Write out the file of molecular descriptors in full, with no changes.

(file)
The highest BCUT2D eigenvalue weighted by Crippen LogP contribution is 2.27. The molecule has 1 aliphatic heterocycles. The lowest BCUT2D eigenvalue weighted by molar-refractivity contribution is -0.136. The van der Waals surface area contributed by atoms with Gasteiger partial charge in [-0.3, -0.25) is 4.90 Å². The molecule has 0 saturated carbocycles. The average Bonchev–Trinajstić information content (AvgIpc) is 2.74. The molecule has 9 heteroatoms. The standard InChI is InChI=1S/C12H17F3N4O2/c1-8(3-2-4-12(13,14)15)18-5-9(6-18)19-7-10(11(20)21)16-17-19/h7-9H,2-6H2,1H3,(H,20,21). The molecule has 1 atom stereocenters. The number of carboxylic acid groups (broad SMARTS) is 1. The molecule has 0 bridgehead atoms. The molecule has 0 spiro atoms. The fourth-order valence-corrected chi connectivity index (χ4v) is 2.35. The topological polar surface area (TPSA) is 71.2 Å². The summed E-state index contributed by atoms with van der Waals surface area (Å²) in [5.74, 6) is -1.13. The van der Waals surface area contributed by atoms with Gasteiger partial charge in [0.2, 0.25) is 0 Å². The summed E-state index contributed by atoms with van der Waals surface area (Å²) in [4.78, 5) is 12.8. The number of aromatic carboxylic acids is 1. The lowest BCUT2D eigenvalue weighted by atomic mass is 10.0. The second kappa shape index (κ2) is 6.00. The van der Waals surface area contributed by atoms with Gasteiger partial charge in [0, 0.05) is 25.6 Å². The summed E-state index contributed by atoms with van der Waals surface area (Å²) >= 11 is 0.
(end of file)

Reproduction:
The highest BCUT2D eigenvalue weighted by Crippen LogP contribution is 2.27. The molecule has 1 aliphatic heterocycles. The lowest BCUT2D eigenvalue weighted by molar-refractivity contribution is -0.136. The van der Waals surface area contributed by atoms with Gasteiger partial charge in [-0.3, -0.25) is 4.90 Å². The molecule has 0 saturated carbocycles. The average Bonchev–Trinajstić information content (AvgIpc) is 2.74. The molecule has 9 heteroatoms. The standard InChI is InChI=1S/C12H17F3N4O2/c1-8(3-2-4-12(13,14)15)18-5-9(6-18)19-7-10(11(20)21)16-17-19/h7-9H,2-6H2,1H3,(H,20,21). The molecule has 1 atom stereocenters. The number of carboxylic acid groups (broad SMARTS) is 1. The molecule has 0 bridgehead atoms. The molecule has 0 spiro atoms. The fourth-order valence-corrected chi connectivity index (χ4v) is 2.35. The topological polar surface area (TPSA) is 71.2 Å². The summed E-state index contributed by atoms with van der Waals surface area (Å²) in [5.74, 6) is -1.13. The van der Waals surface area contributed by atoms with Gasteiger partial charge in [0.2, 0.25) is 0 Å². The summed E-state index contributed by atoms with van der Waals surface area (Å²) in [4.78, 5) is 12.8. The number of aromatic carboxylic acids is 1. The lowest BCUT2D eigenvalue weighted by atomic mass is 10.0. The second kappa shape index (κ2) is 6.00. The van der Waals surface area contributed by atoms with Gasteiger partial charge in [0, 0.05) is 25.6 Å². The summed E-state index contributed by atoms with van der Waals surface area (Å²) >= 11 is 0.